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von Catesse (AU), 2017-03-17, 14:14  like dislike  Spam?  
I think that this entry needs some discussion.
The "tarmac" of an airfield simply is not the "Rollbahn".
The "Rollbahn" is the "runway", where aircraft land and take off.
The "tarmac" is any paved or similar firm area where aircraft are parked or taxiing in preparation for moving on to the runway. (Been there, done that.)
von asf, 2017-03-17, 14:39  like dislike  Spam?  87.79.149....
I don't know, if this blog entry is helpful or even more confusing:

If you agree with the mentionend Macmillan Dictionary definition, tarmac does not even refer to the runway, but to the part where people walk across to get to the plane.
From the OED:  #866937
von Lllama (GB/AT), Last modified: 2017-03-17, 19:33  like dislike  Spam?
the tarmac (colloq.), the airfield or runway.

That's how I understand it, which also is how Catesse understands it (from what she's written).

The entry needs some work.
Wikipedia(EN): Tarmac  Bit of a colloquialism these days, isn't it?  #866945
von Proteus-, 2017-03-18, 00:08  like dislike  Spam?  194.96.54...
Proteus  #866949
von Catesse (AU), 2017-03-18, 01:57  like dislike  Spam?  
Not sure, Proteus. The last flying that I did was in 1955, in a country town where the airfield had neither a sealed runway nor a proper tarmac. A bit scary; you had to know where the potholes were. "Tarmac" does sound a bit 1914-18, although it was certainly used long after that. I feel that the person writing the wiki article might know quite a lot about the evolution of the material known as tarmacadam, but very little about aviation.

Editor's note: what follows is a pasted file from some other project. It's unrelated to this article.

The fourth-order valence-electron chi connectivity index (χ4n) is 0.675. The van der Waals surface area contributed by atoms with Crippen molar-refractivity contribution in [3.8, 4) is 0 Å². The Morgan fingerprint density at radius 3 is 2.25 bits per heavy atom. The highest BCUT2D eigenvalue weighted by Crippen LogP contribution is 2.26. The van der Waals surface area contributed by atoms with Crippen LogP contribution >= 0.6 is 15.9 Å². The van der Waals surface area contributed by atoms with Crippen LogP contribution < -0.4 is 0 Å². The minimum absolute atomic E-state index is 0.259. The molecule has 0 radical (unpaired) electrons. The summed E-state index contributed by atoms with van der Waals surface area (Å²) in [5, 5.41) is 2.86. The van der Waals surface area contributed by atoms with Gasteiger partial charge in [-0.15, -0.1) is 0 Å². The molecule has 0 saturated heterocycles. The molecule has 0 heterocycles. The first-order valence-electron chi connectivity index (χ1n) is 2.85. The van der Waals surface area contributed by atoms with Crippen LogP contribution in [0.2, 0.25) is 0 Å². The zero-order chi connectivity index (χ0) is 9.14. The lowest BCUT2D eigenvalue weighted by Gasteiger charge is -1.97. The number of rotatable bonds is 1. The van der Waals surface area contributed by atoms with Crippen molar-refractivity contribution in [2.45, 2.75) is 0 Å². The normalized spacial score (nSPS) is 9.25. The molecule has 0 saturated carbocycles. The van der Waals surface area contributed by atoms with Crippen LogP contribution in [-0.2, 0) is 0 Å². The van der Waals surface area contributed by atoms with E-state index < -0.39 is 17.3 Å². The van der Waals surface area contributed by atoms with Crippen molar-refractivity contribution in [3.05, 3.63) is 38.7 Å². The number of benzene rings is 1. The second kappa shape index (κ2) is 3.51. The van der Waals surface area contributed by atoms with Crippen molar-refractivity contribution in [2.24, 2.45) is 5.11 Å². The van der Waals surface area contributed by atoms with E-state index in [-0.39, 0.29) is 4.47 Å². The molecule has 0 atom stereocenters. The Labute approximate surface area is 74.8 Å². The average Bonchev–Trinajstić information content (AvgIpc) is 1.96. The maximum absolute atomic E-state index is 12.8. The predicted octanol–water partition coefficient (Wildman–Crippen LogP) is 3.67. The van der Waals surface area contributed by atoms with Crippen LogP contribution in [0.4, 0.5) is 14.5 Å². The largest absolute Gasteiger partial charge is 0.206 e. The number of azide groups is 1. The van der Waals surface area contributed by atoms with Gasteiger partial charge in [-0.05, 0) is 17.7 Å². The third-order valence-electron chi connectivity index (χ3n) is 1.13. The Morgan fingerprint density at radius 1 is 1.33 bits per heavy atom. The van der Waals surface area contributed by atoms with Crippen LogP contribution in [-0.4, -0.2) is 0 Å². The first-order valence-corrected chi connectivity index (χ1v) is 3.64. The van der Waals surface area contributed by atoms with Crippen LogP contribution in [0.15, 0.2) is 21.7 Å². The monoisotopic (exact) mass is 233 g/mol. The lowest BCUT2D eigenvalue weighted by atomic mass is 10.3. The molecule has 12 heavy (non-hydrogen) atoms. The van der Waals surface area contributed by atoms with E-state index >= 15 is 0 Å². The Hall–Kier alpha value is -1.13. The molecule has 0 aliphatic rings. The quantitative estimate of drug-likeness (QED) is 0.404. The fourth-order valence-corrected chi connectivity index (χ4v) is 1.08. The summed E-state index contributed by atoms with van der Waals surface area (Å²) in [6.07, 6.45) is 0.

4; Lllama: I cannot access your link without registering as a subscriber, and I am not going to do that. However, tarmac, airfield and runway are three different things, and suggesting that they are the same would make a traditional airman's hair stand straight on end. It is sloppy at best. Both the tarmac and the runway are parts of the airfield.
Airfield layout  #866950
von Catesse (AU), 2017-03-18, 02:03  like dislike  Spam?  
Sample layout of a small, modern airfield.
Google: airfield layout
The straight, grey area is the runway. The narrower beige areas are the taxiways; they also have other names. The grey area, bottom right, tagged as "Apron Asphalt" is what would have been called the tarmac.
Chat: rollbahn  #866955
von Darth D, 2017-03-18, 09:35  like dislike  Spam?  91.21.102....
On the German side, the entry for "Rollbahn" should be cleaned up:

"Rollbahn" refers to the taxiway ("Rollen" is a slow movement), not the runway.

Wikipedia(DE): Rollbahn

"Start- und Landebahn" is the equivalent of runway.

According to Wiki, the airport apron is called "Vorfeld".

Wikipedia(EN): Airport_apron (includes a section about "tarmac")
Wikipedia(DE): Vorfeld_(Flugplatz)
Darth  #866959
von Catesse (AU), 2017-03-18, 10:13  like dislike  Spam?  
Thanks for elucidation on the German side.
Catesse -  #867004
von Lllama (GB/AT), 2017-03-19, 13:56  like dislike  Spam?  
I know that not everybody can access the OED site, that's why I copied the relevant part of the entry.
I don't read the entry to mean that tarmac, airfield and runmay are all the same; just that, colloquially, tarmac can be used to mean the runway or other (tarmacked) parts of the airfield, such as the taxiway and apron.
von aphoenix (US), 2017-03-19, 21:41  like dislike  Spam?  
At present, there are 28 votes for this entry, where we start out somewhere on the tarmac, of which the runway is usually a small fraction, and then clarify that, no, we don't mean just anywhere on the tarmac, we actually mean the runway, which, in translation becomes the taxiway? Everyone does realize, I hope, that being on the runway when one is supposed to be on the taxiway, or vice versa, is a mistake that can cost peoples' lives (and cost one one's license if one survives).

to be on the tarmac [coll.] [to be on the runway] sich auf dem Rollfeld befinden

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